A REPORT on the Melbourne-to-Sydney rail line is finished but the public won’t see it for at least another month.
The Australian Transport Safety Bureau report was to be released last month – six months after it was first due.
“The report’s out for public comment from those directly involved parties who have a stake in this,” a bureau spokesman said yesterday.
“It should be released in the second quarter.”
A preliminary report has revealed inconsistent speed limits on damaged sections of the line could pose a safety risk.
Federal Transport Minister Anthony Albanese ordered the inquiry in August, 2011.
It was prompted by a series of incidents on the line, including one where a controller switched a Border-bound V/Line train and 300 people onto a closed track.
Investigators have examined safety issues and the quality of the $750 million of work on the line.
The member for Indi, Sophie Mirabella, this month said she was eagerly anticipating the findings.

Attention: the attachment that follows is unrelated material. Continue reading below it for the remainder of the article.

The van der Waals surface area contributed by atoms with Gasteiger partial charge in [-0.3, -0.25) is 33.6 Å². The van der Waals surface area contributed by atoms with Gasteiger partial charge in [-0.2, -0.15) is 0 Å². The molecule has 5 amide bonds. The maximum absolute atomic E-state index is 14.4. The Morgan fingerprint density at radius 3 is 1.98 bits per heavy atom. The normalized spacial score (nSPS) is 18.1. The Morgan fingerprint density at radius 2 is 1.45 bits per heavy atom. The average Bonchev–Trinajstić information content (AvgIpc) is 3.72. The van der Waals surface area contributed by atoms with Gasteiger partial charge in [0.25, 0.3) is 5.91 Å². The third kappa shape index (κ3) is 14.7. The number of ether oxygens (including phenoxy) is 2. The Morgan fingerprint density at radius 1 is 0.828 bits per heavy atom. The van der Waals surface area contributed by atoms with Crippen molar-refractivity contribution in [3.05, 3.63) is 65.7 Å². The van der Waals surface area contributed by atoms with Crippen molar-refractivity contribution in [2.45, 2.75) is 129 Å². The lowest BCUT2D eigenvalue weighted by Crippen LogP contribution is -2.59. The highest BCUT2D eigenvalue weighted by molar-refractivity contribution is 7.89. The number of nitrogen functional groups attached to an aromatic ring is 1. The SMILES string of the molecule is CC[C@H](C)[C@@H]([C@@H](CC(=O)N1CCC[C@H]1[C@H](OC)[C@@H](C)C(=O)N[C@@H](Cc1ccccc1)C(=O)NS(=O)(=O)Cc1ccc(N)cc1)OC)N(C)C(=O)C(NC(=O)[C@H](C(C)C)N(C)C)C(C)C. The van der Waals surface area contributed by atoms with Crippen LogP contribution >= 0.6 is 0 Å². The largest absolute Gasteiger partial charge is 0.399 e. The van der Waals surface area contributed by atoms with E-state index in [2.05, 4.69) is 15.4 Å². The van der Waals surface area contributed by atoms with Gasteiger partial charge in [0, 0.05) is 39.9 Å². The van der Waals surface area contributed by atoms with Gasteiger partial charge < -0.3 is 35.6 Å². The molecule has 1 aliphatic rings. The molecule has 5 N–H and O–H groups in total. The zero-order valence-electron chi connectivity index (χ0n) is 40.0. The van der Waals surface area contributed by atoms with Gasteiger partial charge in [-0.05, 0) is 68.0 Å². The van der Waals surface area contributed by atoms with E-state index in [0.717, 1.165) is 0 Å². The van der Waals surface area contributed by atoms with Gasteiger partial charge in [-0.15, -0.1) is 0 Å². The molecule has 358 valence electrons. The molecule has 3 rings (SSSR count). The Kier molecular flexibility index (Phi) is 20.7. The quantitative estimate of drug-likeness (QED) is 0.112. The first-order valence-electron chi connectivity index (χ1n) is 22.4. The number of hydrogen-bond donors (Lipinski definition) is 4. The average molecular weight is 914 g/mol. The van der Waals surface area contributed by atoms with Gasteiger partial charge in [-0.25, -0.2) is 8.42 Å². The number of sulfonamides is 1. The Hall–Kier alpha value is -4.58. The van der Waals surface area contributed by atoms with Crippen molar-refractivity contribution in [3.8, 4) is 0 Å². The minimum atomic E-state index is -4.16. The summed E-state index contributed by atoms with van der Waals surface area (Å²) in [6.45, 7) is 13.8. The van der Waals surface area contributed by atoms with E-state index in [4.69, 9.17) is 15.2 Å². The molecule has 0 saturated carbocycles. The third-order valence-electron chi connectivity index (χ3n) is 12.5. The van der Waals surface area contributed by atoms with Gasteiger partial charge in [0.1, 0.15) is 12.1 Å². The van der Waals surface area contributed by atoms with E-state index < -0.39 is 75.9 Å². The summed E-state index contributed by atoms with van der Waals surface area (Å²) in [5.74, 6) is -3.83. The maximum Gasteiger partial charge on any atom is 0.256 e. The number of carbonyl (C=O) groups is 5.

She said the “whole sorry saga” demonstrated the federal government’s incompetence whereas, she said, the Victorian government had done everything in its power to return V/Line services to the North East.
The bureau spokesman said copies of the final report had gone to “operators, owners, speculators and investors” connected to the project of relaying the track.
He would not identify these organisations and did not know how long they had to study the report and comment on it before it was made available to the public.
The early investigation involved discussions with train drivers, who highlighted the potential for confusion.
That was because multiple speed limits promoted a “high density” of warning signs, a situation exacerbated by differences between NSW and Victoria.
Problems with the line have drastically affected V/Line services from Albury-Wodonga to Melbourne, with buses regularly replacing trains.